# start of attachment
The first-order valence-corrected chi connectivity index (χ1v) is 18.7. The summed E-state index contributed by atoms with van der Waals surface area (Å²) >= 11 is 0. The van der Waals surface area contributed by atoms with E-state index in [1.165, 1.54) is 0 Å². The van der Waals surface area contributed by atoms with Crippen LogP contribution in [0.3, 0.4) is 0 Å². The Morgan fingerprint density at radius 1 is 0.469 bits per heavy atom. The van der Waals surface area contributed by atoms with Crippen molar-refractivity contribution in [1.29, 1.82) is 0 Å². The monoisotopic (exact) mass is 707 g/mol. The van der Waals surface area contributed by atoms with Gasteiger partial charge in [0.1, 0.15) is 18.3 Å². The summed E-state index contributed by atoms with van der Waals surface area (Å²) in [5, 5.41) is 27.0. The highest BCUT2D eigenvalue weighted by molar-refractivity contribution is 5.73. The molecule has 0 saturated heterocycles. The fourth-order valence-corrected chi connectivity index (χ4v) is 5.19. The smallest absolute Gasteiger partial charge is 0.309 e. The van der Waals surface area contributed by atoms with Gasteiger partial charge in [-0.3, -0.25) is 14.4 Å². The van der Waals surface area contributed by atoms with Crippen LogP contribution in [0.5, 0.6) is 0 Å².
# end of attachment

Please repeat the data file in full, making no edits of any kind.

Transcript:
The first-order valence-corrected chi connectivity index (χ1v) is 18.7. The summed E-state index contributed by atoms with van der Waals surface area (Å²) >= 11 is 0. The van der Waals surface area contributed by atoms with E-state index in [1.165, 1.54) is 0 Å². The van der Waals surface area contributed by atoms with Crippen LogP contribution in [0.3, 0.4) is 0 Å². The Morgan fingerprint density at radius 1 is 0.469 bits per heavy atom. The van der Waals surface area contributed by atoms with Crippen molar-refractivity contribution in [1.29, 1.82) is 0 Å². The monoisotopic (exact) mass is 707 g/mol. The van der Waals surface area contributed by atoms with Gasteiger partial charge in [0.1, 0.15) is 18.3 Å². The summed E-state index contributed by atoms with van der Waals surface area (Å²) in [5, 5.41) is 27.0. The highest BCUT2D eigenvalue weighted by molar-refractivity contribution is 5.73. The molecule has 0 saturated heterocycles. The fourth-order valence-corrected chi connectivity index (χ4v) is 5.19. The smallest absolute Gasteiger partial charge is 0.309 e. The van der Waals surface area contributed by atoms with Gasteiger partial charge in [-0.3, -0.25) is 14.4 Å². The van der Waals surface area contributed by atoms with Crippen LogP contribution in [0.5, 0.6) is 0 Å².